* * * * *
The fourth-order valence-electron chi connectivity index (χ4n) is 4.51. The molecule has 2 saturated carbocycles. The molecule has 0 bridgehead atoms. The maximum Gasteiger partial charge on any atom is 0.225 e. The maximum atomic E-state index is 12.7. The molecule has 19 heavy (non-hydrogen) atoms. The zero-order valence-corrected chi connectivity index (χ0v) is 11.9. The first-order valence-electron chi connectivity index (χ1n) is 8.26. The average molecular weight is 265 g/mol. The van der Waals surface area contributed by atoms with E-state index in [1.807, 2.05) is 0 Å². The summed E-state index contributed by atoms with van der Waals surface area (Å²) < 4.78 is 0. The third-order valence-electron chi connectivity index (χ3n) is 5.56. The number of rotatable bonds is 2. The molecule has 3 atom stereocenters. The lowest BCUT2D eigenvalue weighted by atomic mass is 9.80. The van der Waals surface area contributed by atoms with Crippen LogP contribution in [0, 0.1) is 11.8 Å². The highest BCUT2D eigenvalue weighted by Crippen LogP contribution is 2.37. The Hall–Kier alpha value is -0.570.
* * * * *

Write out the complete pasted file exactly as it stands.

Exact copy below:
The fourth-order valence-electron chi connectivity index (χ4n) is 4.51. The molecule has 2 saturated carbocycles. The molecule has 0 bridgehead atoms. The maximum Gasteiger partial charge on any atom is 0.225 e. The maximum atomic E-state index is 12.7. The molecule has 19 heavy (non-hydrogen) atoms. The zero-order valence-corrected chi connectivity index (χ0v) is 11.9. The first-order valence-electron chi connectivity index (χ1n) is 8.26. The average molecular weight is 265 g/mol. The van der Waals surface area contributed by atoms with E-state index in [1.807, 2.05) is 0 Å². The summed E-state index contributed by atoms with van der Waals surface area (Å²) < 4.78 is 0. The third-order valence-electron chi connectivity index (χ3n) is 5.56. The number of rotatable bonds is 2. The molecule has 3 atom stereocenters. The lowest BCUT2D eigenvalue weighted by atomic mass is 9.80. The van der Waals surface area contributed by atoms with Crippen LogP contribution in [0, 0.1) is 11.8 Å². The highest BCUT2D eigenvalue weighted by Crippen LogP contribution is 2.37. The Hall–Kier alpha value is -0.570.